Madeleine Albright, the first female secretary of state of the United States, has died. She died at the age of 84. Her death was verified on social media by her family in a statement. “We are sorry to inform that Dr. Madeleine K. Albright, the 64th Secretary of State of the United States and the first woman to occupy that office, died away earlier today,” said the statement released on Wednesday. “Cancer was the root of the problem.” She was surrounded by her loved ones. “A wonderful mother, grandmother, sister, aunt, and friend has passed away.”
The message continues to discuss her origins and accomplishments as a feminist hero.
“Madeleine Albright, a native of Prague who came to the United States as a refugee in 1948 and went to the pinnacle of American policymaking, earning the Presidential Medal of Freedom in 2012, the nation’s highest civilian distinction,” the statement reads.
She was a professor at Georgetown University’s School of Foreign Service, chair of the Albright Stonebridge Group, part of Dentons Global Advisors, chair of Albright Capital Management, president of the Harry S. Truman Scholarship Foundation, chair of the National Democratic Institute, chair of the US Defense Policy Board, and an author at the time of her death.”
“She created the Albright Institute for Global Affairs at Wellesley College, served as a lifelong trustee at The Aspen Institute, and was a member of the chapter of the Washington National Cathedral,” the statement continues.
When she served in President Bill Clinton’s administration, Albright was a force to be reckoned with. After serving as Clinton’s U.S. ambassador to the United Nations from 1993 to 1997, she became his secretary of state from 1997 to 2001.
“As the first female Secretary of State, she was a pioneer who truly opened doors for a big portion of our staff,” said Ned Price, a spokesperson for the US Department of State. “She took such a large number of individuals under her wing… It’s a heartbreaking piece of information.”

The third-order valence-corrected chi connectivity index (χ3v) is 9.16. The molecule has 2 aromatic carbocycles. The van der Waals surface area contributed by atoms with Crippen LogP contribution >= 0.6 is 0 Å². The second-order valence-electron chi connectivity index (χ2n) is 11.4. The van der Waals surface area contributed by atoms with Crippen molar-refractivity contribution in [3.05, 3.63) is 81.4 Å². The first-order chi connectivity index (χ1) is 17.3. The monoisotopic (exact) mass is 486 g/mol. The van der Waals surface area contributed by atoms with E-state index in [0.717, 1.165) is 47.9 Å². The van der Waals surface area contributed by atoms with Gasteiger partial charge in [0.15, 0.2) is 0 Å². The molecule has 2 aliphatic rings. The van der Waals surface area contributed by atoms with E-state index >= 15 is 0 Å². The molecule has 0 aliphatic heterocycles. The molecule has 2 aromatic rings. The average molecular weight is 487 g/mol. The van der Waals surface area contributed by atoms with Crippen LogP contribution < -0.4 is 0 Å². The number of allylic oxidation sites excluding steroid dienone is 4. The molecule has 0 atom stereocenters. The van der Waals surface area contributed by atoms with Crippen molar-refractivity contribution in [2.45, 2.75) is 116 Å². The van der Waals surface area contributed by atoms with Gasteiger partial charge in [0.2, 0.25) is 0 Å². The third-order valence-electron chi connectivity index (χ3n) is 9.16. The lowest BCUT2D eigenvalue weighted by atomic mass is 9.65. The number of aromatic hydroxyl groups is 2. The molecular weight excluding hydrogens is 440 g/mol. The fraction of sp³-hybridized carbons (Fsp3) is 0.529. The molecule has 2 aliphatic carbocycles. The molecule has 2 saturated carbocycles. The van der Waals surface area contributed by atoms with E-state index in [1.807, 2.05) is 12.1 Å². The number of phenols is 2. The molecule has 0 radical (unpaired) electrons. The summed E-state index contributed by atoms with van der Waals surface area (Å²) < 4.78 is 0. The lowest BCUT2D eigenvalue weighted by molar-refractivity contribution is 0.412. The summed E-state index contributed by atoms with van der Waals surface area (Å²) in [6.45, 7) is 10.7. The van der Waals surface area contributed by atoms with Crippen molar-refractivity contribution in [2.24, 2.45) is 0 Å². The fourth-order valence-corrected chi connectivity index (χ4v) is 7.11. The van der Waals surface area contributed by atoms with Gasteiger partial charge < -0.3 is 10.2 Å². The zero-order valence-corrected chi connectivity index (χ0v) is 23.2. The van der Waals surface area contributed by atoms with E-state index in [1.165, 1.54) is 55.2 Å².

Clinton issued a statement on behalf of himself and his wife, former US Secretary of State Hillary Clinton, shortly after news of Albright’s death surfaced, which may be read in full below.
The death of Madeleine Albright has deeply devastated Hillary and me. She was one of the best Secretaries of State in history, as well as an exceptional UN Ambassador, a smart academic, and a remarkable human being.
Only a few presidents have been so well-suited to the eras in which they served.
Madeleine and her family were forced to abandon their home twice as children in war-torn Europe.
When the Cold War ended and a new age of global interdependence began, she became America’s representative at the United Nations, then became Secretary of State, where she was a tireless advocate for freedom, democracy, and human rights.
She considered her position as both a responsibility and an opportunity since she observed directly how America’s policy choices may affect people’s lives all across the globe.
And she made the most of them in the pursuit of peace, security, and shared prosperity: ending ethnic cleansing in Bosnia and Kosovo, supporting NATO’s expansion into Central Europe, combating nuclear proliferation, expanding US efforts to strengthen civil society, reduce poverty, and relieve debt in developing countries, rising global concerns about climate change and environmental degradation, and much more.
And through it all, she never lost her fantastic sense of humor or her willingness to go out with her boots on, supporting Ukraine in its struggle for freedom and democracy, even as recently as two weeks ago.
Hillary and I will be eternally thankful for our beautiful relationship and the dependably sensible advice she provided us over the years.
Madeleine’s death is a huge loss to the world at a time when we most need her lessons, but we know her legacy will live on through all of the students she taught at Georgetown, everyone who was inspired by her remarkable journey from refugee to Secretary of State, and the many people around the world who are alive and living better lives as a result of her service.
We last traveled together about three years ago to commemorate the 20th anniversary of Kosovo’s war for independence, when a monument of her was unveiled in downtown Pristina.
She had a wonderful day that she deserved.
Alice, Anne, and Katie; her grandkids; her brother John and sister Kathy; and everyone who loved her as much as we did is in our thoughts.